• Social Workers

    Social
    Workers

    We are working with local authorities and other agencies to deliver a systems change in the way that social work is provided to girls and families affected by FGM.

  • Community Workers

    Community
    Workers

    FGM can be deeply ingrained in affected communities and we engage with community members and representatives to support change in attitudes and behaviour.

  • Health Professionals

    Health
    Professionals

    Health professionals are usually the first professional staff to identify FGM in a woman or girl and are a key part of the multi-agency response to FGM.

  • Teachers


    Teachers

    Children may identify a teacher as a trusted adult to talk to about FGM and teachers need to be alert to possible signs that a child has been subject to FGM or is at risk.

  • Police


    Police

    Effective ways of policing FGM are still being established and we aim to share good practise around prevention, protection and prosecution.

New PEER Research: "Between two cultures" Exploring Communities' Views on Female Genital Mutilation

In the beginning of 2016, the National FGM Centre conducted a rapid PEER research into community attitudes to FGM in two of its pilot sites. The report published in July, shares the findings from the study, carried out by migrant women and men living in Norfolk and Essex, UK.  Eighteen Peer Researchers, (15 women and 3 men) were recruited through local community organisations and trained and supported by FORWARD and Barnardo’s to design and carry out conversational interviews with their peers focusing on life in the UK, and Female Genital Mutilation. The study focused on low prevalence areas as identified in the UK Prevalence study on FGM.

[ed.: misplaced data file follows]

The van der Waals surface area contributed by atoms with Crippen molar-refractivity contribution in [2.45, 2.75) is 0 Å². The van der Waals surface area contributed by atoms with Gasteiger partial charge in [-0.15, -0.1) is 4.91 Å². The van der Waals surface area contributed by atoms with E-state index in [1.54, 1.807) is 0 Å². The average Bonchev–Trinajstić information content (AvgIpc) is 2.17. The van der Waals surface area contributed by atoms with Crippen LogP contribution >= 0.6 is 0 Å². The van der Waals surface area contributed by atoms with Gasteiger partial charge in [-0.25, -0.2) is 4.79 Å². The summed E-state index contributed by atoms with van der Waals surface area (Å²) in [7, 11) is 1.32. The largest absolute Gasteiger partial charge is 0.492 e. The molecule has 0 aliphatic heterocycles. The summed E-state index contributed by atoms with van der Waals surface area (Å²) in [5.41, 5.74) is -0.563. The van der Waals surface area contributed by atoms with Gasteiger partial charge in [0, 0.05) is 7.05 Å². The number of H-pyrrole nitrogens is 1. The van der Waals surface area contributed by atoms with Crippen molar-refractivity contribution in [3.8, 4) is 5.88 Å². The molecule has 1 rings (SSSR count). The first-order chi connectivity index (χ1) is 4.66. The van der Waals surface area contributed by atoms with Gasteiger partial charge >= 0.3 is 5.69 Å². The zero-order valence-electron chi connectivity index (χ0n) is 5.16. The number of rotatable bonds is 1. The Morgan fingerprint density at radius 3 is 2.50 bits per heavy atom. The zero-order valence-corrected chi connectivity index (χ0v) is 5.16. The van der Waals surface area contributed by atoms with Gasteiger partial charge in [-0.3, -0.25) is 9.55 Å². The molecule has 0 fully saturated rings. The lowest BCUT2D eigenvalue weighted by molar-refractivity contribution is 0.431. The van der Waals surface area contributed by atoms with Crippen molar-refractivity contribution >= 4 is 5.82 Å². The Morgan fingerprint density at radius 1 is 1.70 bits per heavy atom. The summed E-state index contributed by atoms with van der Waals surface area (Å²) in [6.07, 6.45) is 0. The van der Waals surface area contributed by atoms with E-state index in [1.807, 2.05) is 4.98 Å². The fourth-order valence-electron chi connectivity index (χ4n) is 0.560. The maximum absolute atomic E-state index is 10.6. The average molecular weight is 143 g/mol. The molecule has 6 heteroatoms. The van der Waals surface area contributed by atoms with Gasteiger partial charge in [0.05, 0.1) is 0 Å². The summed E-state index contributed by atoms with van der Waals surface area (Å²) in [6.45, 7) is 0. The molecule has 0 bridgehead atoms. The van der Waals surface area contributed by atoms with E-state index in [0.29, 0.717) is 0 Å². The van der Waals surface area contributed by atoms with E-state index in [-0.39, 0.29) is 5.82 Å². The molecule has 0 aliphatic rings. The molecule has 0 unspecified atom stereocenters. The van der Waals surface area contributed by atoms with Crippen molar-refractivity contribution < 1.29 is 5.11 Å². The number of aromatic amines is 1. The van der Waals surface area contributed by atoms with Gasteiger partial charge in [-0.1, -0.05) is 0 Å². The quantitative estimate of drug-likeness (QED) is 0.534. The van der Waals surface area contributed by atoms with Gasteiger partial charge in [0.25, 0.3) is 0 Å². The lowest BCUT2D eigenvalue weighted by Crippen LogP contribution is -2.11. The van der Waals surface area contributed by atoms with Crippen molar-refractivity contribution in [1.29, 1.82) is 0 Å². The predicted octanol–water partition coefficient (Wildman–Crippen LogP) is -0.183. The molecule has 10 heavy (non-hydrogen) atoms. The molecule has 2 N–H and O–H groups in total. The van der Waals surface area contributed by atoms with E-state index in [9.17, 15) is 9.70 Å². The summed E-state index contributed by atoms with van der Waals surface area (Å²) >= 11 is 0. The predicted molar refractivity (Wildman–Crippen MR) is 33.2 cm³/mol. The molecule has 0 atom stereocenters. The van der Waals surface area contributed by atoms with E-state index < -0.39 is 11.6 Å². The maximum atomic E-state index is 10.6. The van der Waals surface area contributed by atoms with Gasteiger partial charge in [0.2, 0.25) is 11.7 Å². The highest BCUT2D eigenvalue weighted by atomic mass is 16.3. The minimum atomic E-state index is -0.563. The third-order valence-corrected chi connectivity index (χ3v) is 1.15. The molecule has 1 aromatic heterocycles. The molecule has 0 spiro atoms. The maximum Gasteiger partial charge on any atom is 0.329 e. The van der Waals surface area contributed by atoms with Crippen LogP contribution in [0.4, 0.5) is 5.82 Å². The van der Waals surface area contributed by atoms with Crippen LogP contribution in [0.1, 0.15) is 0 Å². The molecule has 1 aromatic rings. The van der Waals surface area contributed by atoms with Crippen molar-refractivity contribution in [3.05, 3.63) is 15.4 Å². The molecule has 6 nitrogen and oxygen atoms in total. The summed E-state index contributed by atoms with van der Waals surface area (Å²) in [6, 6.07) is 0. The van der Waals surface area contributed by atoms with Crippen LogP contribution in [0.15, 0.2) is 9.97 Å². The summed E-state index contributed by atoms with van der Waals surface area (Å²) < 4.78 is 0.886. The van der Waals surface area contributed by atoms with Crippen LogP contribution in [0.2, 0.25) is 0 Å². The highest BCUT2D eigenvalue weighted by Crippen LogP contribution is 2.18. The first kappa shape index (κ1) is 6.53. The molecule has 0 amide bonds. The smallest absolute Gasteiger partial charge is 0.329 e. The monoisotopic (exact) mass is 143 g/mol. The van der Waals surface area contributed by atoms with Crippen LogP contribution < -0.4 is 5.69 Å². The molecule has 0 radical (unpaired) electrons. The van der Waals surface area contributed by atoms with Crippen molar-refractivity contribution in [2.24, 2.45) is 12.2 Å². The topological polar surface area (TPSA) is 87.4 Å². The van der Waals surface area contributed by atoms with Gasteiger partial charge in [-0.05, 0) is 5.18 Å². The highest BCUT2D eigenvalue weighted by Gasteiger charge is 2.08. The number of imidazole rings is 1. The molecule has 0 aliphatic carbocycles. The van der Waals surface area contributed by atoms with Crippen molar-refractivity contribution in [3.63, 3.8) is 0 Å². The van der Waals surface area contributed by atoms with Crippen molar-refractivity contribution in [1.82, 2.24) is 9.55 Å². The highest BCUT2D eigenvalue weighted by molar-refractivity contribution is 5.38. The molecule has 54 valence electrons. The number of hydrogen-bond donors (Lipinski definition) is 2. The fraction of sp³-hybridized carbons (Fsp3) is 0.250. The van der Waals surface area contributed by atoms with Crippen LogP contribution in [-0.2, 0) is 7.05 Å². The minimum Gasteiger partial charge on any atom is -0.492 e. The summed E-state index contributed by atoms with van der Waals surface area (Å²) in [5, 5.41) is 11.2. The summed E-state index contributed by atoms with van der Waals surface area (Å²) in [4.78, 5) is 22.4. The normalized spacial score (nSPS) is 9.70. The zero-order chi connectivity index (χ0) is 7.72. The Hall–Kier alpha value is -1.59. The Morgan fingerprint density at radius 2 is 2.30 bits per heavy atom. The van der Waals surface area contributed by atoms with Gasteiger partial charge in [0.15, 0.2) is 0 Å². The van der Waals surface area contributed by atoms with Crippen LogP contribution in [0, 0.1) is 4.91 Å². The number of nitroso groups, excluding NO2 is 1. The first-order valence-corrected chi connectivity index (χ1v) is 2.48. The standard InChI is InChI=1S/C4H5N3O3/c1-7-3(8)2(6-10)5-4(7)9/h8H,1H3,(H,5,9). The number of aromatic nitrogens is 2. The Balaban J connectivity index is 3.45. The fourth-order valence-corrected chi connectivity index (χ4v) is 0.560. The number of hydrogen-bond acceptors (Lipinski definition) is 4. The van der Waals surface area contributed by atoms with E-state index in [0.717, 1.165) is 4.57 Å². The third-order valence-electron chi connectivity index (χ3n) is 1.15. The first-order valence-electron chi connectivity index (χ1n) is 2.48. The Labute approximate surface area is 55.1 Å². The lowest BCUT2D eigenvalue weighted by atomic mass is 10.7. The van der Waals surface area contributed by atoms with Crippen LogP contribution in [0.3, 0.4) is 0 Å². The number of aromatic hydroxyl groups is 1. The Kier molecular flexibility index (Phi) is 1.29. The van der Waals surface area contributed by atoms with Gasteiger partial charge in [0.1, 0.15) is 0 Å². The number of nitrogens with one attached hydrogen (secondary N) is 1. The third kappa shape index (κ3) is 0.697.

The aims of this research were to:

–     Shed light on the lived realities of migrants from these countries and gain insights into their communities’ views on FGM in the UK as well as back in their country of origin.
–     For the first time, research attitudes and support for FGM in predominantly white British areas that are considered “low prevalence” for the practice.
–     Use the findings to inform and strengthen FGM prevention programmes.
–     Empower those involved in the research, strengthening their voice and ensuring that they are at the centre of research and programmes that concern them.

The findings reveal increased risks to FGM for communities facing isolation and language barriers that are not reached by awareness raising and prevention programmes. The findings also reveal increased risk of domestic violence amongst communities that struggle with integration in primarily white British areas and do not have access to support.

You can access the full report here:

Peer Research National FGM Centre